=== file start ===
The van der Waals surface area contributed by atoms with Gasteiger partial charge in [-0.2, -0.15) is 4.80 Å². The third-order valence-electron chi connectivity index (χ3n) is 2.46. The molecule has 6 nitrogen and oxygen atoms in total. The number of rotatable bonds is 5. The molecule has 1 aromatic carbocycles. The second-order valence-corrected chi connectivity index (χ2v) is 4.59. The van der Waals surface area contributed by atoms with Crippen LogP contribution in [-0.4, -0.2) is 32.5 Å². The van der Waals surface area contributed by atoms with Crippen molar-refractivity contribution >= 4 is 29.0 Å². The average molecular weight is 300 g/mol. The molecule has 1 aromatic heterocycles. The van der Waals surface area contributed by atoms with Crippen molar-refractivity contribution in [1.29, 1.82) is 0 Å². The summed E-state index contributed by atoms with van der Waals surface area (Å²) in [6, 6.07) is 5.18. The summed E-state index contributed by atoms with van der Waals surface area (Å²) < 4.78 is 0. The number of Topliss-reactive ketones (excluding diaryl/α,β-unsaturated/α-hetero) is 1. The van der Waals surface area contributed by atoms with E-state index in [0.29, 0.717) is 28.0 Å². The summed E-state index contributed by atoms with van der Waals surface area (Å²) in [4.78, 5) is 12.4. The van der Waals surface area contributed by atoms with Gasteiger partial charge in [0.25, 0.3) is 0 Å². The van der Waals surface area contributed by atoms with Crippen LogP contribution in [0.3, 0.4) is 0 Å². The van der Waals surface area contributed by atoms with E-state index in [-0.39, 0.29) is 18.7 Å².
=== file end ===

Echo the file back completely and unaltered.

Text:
The van der Waals surface area contributed by atoms with Gasteiger partial charge in [-0.2, -0.15) is 4.80 Å². The third-order valence-electron chi connectivity index (χ3n) is 2.46. The molecule has 6 nitrogen and oxygen atoms in total. The number of rotatable bonds is 5. The molecule has 1 aromatic carbocycles. The second-order valence-corrected chi connectivity index (χ2v) is 4.59. The van der Waals surface area contributed by atoms with Crippen LogP contribution in [-0.4, -0.2) is 32.5 Å². The van der Waals surface area contributed by atoms with Crippen molar-refractivity contribution >= 4 is 29.0 Å². The average molecular weight is 300 g/mol. The molecule has 1 aromatic heterocycles. The van der Waals surface area contributed by atoms with Crippen molar-refractivity contribution in [1.29, 1.82) is 0 Å². The summed E-state index contributed by atoms with van der Waals surface area (Å²) in [6, 6.07) is 5.18. The summed E-state index contributed by atoms with van der Waals surface area (Å²) < 4.78 is 0. The number of Topliss-reactive ketones (excluding diaryl/α,β-unsaturated/α-hetero) is 1. The van der Waals surface area contributed by atoms with E-state index in [0.29, 0.717) is 28.0 Å². The summed E-state index contributed by atoms with van der Waals surface area (Å²) in [4.78, 5) is 12.4. The van der Waals surface area contributed by atoms with Gasteiger partial charge in [0.25, 0.3) is 0 Å². The van der Waals surface area contributed by atoms with Crippen LogP contribution in [0.3, 0.4) is 0 Å². The van der Waals surface area contributed by atoms with E-state index in [-0.39, 0.29) is 18.7 Å².